For Jean Paul Gaultier, skin and body are inexhaustible sources of inspiration. In his hands, materials become 'second skins.' With prints of flayed or tattooed bodies, he explores the possibilities of trompe l’oeil. His fascination with skin feeds his imagination and guides his at once romantic and fetishistic designs.
In opposition to the rule of thin, he has offered the sensuality of plus sizes, and sent out a powerful message: Be yourself, no matter what nature has dealt you! Instead of ethereal Swedish blondes, he chooses models with character. For his runway shows, he started to hold open casting calls, recruiting with classified ads that read:
“Non-conformist designer seeks unusual models
—the conventionally pretty need not apply”
In the early 1980s, Jean Paul Gaultier began introducing a diversity of genres, a wide range of looks that encompassed even the hypersexualised and the transgendered. As a child who had suffered from his 'different' sexual identity, he offered one and all the freedom to choose their own, whether 'butch', 'boy toy' or anything in between. In the summer of 1985, the designer wrote a new page in the history of fashion with his A Wardrobe for Two collection, reflecting his investigation of masculine, feminine, androgynous and alternative conventions. He proposed a post-macho look with the skirt for men, which once again lent credibility to an item of clothing that, in ancient times and other cultures, had been entirely accepted.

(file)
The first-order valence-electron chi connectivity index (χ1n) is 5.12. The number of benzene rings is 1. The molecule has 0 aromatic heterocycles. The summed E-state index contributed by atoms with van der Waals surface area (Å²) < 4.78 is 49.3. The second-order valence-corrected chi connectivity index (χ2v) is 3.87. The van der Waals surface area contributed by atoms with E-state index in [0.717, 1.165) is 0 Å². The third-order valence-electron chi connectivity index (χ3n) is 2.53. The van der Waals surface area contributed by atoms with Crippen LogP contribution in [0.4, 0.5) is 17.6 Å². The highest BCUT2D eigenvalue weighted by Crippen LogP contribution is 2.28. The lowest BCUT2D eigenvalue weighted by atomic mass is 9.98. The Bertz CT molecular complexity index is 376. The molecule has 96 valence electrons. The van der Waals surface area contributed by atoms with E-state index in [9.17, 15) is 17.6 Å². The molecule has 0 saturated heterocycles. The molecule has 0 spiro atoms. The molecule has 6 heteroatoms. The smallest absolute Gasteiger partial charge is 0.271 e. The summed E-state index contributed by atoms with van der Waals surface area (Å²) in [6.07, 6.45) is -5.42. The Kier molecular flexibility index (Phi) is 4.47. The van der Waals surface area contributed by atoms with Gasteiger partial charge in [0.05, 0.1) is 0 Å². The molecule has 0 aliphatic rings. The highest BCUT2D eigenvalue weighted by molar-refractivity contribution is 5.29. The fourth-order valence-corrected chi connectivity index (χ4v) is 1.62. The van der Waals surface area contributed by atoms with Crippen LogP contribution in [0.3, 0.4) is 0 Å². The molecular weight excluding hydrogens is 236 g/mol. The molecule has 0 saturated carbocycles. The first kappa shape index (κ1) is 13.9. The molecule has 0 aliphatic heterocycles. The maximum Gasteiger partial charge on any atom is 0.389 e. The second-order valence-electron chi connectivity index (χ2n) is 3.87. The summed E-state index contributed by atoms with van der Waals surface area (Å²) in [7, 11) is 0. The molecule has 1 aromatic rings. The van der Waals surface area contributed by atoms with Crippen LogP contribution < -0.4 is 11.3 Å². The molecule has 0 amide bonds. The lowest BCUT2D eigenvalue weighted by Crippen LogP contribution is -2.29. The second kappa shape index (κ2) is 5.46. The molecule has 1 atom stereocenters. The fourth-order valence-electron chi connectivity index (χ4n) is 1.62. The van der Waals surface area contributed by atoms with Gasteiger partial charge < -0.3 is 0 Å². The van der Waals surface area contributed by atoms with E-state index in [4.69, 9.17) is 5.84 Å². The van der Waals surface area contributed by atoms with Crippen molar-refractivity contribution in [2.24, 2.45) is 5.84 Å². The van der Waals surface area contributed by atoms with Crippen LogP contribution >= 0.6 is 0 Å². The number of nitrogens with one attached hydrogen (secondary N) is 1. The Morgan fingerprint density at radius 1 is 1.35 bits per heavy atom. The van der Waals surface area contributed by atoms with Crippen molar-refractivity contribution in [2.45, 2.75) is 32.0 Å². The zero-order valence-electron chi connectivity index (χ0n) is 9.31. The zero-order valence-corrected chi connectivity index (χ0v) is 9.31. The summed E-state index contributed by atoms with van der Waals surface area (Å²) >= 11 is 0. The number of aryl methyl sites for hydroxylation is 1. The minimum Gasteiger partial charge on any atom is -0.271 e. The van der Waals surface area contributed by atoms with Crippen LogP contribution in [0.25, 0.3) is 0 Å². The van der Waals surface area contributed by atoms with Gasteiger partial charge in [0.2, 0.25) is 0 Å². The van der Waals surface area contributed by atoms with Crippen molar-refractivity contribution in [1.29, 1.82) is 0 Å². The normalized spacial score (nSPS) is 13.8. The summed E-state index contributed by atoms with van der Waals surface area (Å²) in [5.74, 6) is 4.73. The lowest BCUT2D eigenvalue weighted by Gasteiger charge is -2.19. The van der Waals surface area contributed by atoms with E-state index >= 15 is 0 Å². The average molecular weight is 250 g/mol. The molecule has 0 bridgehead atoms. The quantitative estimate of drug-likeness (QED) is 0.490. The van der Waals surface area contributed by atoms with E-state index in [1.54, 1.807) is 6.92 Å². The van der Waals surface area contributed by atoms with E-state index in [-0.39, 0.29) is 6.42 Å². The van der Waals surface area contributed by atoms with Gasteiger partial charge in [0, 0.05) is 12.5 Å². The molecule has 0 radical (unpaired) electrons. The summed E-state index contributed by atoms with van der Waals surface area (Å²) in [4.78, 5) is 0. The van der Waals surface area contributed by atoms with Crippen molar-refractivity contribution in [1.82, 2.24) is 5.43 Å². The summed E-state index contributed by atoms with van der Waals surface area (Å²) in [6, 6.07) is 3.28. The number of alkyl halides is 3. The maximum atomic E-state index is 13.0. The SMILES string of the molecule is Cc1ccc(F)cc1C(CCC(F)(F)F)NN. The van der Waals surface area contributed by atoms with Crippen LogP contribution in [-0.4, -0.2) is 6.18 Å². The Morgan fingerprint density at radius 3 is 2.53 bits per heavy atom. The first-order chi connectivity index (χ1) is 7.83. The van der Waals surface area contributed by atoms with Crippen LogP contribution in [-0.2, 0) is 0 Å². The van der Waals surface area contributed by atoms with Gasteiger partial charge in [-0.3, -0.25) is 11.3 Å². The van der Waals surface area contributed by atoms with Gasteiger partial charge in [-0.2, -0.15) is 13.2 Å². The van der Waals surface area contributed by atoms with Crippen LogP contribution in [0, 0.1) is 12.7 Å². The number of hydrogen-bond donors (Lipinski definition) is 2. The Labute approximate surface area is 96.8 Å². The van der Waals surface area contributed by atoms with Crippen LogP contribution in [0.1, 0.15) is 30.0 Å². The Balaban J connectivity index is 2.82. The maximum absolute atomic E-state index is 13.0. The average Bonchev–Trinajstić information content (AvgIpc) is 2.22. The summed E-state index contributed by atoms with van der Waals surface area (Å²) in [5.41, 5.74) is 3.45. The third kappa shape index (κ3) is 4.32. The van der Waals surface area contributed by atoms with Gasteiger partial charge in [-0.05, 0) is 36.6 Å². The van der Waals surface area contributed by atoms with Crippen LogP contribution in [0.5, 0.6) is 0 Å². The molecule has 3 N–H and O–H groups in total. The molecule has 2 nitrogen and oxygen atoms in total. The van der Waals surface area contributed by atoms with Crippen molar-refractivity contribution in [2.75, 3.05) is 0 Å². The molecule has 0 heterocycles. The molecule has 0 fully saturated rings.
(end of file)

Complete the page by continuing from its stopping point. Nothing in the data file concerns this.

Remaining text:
Following from that, Gaultier created 'men’s couture.' With The Modern Man, a haute couture collection that still remains unique, the male wardrobe was enriched by delicate, sophisticated materials. The Gaultier style features a blend of the classic and the unconventional, a mixture of rock and tradition that has inspired most of his collections. It gives men a new right, that of appealing through the expression of their fragility and sensitivity - something women seem to appreciate.
In stark contrast, he showed a woman capable of asserting the 'masculine' side of her personality. For her 2006 Confessions Tour, he turned Madonna into an equestrian dominatrix surrounded by harness-bound 'slave' dancers. His work has been marked by many allusions to bondage and the X-rated, with latex, leather, fishnet and other sadomasochistic paraphernalia dressing his new-style horsewomen in 'ready-for-sex' designs, close by-products of late 1970s power dressing, that some have found outrageous and others sublimely elegant.